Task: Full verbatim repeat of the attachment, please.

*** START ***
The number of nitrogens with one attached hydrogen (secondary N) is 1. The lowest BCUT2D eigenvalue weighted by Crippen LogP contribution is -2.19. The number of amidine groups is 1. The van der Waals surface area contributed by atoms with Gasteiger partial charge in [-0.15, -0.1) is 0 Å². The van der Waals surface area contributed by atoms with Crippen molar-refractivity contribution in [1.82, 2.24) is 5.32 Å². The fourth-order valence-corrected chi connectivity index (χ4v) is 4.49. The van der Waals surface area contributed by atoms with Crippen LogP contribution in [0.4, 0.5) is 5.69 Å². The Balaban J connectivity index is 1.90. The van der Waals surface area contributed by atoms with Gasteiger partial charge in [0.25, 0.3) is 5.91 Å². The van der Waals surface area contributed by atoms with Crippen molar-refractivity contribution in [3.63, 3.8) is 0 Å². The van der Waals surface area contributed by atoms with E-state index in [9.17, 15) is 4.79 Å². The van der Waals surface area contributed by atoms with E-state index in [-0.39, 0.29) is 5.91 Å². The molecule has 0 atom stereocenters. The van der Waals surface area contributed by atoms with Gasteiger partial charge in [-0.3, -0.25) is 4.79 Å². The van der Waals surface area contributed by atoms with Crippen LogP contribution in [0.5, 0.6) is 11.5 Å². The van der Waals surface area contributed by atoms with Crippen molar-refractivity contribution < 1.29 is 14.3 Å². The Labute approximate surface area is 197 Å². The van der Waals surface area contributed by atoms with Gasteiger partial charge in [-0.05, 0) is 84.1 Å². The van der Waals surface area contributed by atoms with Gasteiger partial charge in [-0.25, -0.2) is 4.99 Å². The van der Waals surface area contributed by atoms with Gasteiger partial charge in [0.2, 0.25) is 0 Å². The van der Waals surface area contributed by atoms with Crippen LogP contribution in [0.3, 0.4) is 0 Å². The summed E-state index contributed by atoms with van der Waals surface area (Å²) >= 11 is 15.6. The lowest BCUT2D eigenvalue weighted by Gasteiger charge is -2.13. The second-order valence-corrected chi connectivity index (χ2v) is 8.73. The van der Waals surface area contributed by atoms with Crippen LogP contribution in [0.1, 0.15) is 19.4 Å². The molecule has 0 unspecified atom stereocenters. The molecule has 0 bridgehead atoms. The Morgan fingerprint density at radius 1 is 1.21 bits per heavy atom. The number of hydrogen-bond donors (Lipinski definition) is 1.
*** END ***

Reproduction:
The number of nitrogens with one attached hydrogen (secondary N) is 1. The lowest BCUT2D eigenvalue weighted by Crippen LogP contribution is -2.19. The number of amidine groups is 1. The van der Waals surface area contributed by atoms with Gasteiger partial charge in [-0.15, -0.1) is 0 Å². The van der Waals surface area contributed by atoms with Crippen molar-refractivity contribution in [1.82, 2.24) is 5.32 Å². The fourth-order valence-corrected chi connectivity index (χ4v) is 4.49. The van der Waals surface area contributed by atoms with Crippen LogP contribution in [0.4, 0.5) is 5.69 Å². The Balaban J connectivity index is 1.90. The van der Waals surface area contributed by atoms with Gasteiger partial charge in [0.25, 0.3) is 5.91 Å². The van der Waals surface area contributed by atoms with Crippen molar-refractivity contribution in [3.63, 3.8) is 0 Å². The van der Waals surface area contributed by atoms with E-state index in [9.17, 15) is 4.79 Å². The van der Waals surface area contributed by atoms with E-state index in [-0.39, 0.29) is 5.91 Å². The molecule has 0 atom stereocenters. The van der Waals surface area contributed by atoms with Gasteiger partial charge in [-0.3, -0.25) is 4.79 Å². The van der Waals surface area contributed by atoms with Crippen LogP contribution in [0.5, 0.6) is 11.5 Å². The van der Waals surface area contributed by atoms with Crippen molar-refractivity contribution < 1.29 is 14.3 Å². The Labute approximate surface area is 197 Å². The van der Waals surface area contributed by atoms with Gasteiger partial charge in [-0.05, 0) is 84.1 Å². The van der Waals surface area contributed by atoms with Gasteiger partial charge in [-0.25, -0.2) is 4.99 Å². The van der Waals surface area contributed by atoms with Gasteiger partial charge in [0.2, 0.25) is 0 Å². The van der Waals surface area contributed by atoms with Crippen LogP contribution in [0.3, 0.4) is 0 Å². The summed E-state index contributed by atoms with van der Waals surface area (Å²) >= 11 is 15.6. The lowest BCUT2D eigenvalue weighted by Gasteiger charge is -2.13. The second-order valence-corrected chi connectivity index (χ2v) is 8.73. The van der Waals surface area contributed by atoms with Crippen LogP contribution in [0.1, 0.15) is 19.4 Å². The molecule has 0 unspecified atom stereocenters. The molecule has 0 bridgehead atoms. The Morgan fingerprint density at radius 1 is 1.21 bits per heavy atom. The number of hydrogen-bond donors (Lipinski definition) is 1.